I’m still getting the odd twinge, like suddenly feeling a pain in the arch of my sole (plantar fasciitis?!), and then it goes, then I feel it again, but can’t remember if it is the same foot or not, and then it goes again. Sometimes when I wake up various joints are stiff and I shuffle down the stairs, but then that is no different to before I started marathon training. So all in all, fingers crossed, touch wood, the body is holding together.

To be fair there have been a few highlights. I’d given myself a 2 day taper for the Battersea 10k as it was club champs race, and was a just a few seconds off a PB. Chris Lambert mentioned our 17 mile long run, where I managed to navigate a new route by the railway past Chiswick and Barnes stations. A lost Irish lady joined us in the park, claiming she was not as fit as she used to be. Turned out she was 12th woman in the 1984 London marathon. The following week I ran with Kieran to the Burgess Parkrun. I hadn’t run the route through Hammersmith, Kensington and Victoria before. Kieran had highlighted the last part through Kennington in a post with “This is the bit where we might get lost!”, and indeed, an unintentional detour meant we approached the park at five past 9. Fortunately they were not as prompt as the Gunnersbury team, so looking forward to lift back courtesy of Paul, I set off a ridiculous pace on the flat course which my tired legs couldn’t maintain.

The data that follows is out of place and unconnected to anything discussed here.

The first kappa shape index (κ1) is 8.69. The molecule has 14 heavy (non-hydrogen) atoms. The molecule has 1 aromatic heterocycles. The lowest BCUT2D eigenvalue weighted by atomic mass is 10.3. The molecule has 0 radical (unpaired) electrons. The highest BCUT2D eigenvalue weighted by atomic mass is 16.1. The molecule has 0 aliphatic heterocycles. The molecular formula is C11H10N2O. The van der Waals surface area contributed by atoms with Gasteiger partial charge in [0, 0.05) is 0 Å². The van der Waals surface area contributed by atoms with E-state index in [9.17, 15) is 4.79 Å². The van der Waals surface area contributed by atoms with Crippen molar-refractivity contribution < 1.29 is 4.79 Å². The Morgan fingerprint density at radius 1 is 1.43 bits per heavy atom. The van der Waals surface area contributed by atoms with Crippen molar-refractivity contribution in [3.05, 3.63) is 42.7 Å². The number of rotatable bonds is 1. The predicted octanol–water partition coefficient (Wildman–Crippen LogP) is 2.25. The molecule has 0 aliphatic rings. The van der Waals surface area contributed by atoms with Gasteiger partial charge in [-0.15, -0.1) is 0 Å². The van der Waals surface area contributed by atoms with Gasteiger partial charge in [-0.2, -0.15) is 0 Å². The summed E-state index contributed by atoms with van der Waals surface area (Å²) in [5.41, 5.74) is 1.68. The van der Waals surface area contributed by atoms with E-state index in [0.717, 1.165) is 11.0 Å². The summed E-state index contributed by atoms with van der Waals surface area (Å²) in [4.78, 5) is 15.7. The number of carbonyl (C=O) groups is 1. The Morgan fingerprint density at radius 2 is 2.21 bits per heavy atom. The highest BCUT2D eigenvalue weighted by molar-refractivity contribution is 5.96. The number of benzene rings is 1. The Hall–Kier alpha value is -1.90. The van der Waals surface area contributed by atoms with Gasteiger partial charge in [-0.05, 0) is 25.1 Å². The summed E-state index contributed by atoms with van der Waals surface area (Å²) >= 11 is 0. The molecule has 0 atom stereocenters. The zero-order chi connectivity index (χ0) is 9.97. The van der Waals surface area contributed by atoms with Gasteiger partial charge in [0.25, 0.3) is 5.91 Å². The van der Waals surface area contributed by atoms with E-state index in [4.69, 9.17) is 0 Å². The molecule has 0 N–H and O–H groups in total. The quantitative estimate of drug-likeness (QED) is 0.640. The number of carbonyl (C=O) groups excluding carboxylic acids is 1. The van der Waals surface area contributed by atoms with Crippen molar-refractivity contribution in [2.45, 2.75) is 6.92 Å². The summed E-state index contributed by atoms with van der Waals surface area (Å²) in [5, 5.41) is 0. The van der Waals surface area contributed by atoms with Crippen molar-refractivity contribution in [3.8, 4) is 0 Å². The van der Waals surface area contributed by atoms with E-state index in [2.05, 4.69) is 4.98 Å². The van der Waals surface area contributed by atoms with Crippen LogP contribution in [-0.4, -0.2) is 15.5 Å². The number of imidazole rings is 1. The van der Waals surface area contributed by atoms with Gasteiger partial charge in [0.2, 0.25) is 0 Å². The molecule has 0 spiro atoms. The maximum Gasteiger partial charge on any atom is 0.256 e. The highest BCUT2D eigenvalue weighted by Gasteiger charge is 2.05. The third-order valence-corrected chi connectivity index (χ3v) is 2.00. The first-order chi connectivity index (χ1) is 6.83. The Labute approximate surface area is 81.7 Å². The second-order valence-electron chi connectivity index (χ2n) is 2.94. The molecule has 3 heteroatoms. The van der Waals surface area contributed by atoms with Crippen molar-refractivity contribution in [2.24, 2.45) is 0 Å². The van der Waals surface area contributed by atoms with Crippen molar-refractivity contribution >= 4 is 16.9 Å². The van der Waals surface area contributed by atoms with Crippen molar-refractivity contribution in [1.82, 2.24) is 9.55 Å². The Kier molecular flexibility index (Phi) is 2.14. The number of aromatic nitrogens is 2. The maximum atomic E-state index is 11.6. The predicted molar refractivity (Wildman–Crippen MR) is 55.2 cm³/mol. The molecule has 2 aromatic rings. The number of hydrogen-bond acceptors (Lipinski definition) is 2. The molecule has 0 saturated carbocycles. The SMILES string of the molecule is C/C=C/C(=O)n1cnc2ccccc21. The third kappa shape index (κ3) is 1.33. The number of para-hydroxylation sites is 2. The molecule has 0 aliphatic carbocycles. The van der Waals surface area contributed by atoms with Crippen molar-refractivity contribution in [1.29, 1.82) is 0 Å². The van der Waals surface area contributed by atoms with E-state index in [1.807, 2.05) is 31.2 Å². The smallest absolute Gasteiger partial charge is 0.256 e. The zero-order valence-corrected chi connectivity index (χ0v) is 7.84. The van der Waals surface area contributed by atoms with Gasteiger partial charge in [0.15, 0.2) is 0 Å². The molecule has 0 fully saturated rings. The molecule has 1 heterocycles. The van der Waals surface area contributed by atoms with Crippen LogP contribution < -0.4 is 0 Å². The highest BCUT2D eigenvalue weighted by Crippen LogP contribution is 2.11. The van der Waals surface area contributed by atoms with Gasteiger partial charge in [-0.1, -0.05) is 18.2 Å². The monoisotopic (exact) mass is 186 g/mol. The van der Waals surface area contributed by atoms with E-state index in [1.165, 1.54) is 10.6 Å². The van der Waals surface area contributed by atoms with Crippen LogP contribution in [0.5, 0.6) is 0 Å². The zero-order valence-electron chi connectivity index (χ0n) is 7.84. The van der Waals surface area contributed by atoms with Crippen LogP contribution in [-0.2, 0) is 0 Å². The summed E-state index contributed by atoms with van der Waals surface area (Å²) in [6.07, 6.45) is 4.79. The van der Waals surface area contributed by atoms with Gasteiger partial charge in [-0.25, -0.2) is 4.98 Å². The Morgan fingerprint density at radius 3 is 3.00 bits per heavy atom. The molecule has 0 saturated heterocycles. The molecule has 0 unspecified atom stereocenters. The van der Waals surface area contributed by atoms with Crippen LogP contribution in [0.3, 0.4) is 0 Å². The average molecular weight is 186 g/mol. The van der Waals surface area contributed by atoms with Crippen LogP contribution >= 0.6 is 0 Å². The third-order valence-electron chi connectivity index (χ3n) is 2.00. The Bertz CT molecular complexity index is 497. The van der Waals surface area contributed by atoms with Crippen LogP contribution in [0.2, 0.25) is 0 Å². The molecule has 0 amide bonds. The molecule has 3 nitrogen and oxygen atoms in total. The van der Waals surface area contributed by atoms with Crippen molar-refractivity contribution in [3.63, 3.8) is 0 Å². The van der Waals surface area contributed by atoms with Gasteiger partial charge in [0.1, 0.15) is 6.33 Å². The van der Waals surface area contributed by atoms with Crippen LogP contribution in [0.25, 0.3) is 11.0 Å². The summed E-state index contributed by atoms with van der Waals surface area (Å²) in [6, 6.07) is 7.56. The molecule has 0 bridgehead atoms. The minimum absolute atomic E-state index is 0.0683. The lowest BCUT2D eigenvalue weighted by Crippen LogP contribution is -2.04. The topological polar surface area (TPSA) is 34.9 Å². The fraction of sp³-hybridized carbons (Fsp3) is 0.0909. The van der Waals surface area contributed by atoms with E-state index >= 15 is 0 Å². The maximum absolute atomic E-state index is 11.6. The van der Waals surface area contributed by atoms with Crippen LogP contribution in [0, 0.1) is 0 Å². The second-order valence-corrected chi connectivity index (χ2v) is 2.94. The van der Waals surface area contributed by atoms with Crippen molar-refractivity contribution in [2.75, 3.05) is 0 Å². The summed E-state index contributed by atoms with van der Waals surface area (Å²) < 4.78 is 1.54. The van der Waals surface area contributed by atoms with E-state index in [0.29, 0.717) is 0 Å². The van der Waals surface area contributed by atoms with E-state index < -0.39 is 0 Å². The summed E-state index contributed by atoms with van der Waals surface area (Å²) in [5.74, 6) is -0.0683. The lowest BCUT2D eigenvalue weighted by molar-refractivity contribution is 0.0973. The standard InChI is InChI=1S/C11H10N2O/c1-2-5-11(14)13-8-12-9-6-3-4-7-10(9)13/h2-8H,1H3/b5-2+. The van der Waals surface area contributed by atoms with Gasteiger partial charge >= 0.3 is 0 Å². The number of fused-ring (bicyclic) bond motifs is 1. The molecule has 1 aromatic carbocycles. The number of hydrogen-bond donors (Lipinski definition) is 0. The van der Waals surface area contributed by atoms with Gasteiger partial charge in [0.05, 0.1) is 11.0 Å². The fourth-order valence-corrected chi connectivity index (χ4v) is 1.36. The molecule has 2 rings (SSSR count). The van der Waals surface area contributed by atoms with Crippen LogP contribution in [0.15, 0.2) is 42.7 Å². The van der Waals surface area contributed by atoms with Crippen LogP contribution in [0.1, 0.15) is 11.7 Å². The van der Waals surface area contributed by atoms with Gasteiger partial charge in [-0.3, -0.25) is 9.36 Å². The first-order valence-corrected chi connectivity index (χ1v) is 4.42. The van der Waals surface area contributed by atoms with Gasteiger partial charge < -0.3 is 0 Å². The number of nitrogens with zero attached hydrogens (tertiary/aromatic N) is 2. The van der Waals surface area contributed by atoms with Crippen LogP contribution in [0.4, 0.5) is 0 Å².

The following Tuesday Ben Cale had arranged a timed 5k down at Osterley track, which I decided my flexible plan could accommodate. Just as well, as Melissah had given up looking for the track and was heading home when I bumped into her on the way there. I found setting up the Garmin to beep the pace every kilometre helped keep track of the laps, and using others as pacers dragged me round to sprint finish and a big new PB. Perhaps all this training was doing me good.

Last weekend there was a big shout out for the last MET League cross country of the season at Ally Pally to try to overhaul Highgate C to the league 3 title, which was an excuse to add some mud to the hills in the training plan. I really enjoyed mixing it with Eagles who would have been out of sight ahead in the past, though I didn’t have much left in me for the third time up the muddy hill. A commemorative towel at the finish was an unexpected bonus. Cross country is a great way to get to know other Eagles over a post-race pint – get yourself a pair of spikes and join in.

This week the training plan needed to flex around half term and a couple of days off in Brighton with the family. Both my children picked up a vomiting bug, which has spoilt their holiday a bit, but gave me a free morning, so I took the opportunity to get a good long run in early with a 20 mile run around the canal with a diversion down to Osterley House. The towpath is generally in good nick, but the corner on the other side of Southall is a bit muddy and worth cutting off. Note also a stretch including the aqueduct over the North Circular - a favourite bit of mine on the run into work – is blocked off until March, though the detour isn’t too tricky via an underpass to the South. The picture for this blog is the three bridges North of Osterley, where the canal simultaneously goes over a railway and under a road, built by Isambard Kingdom Brunel in 1859. Genius.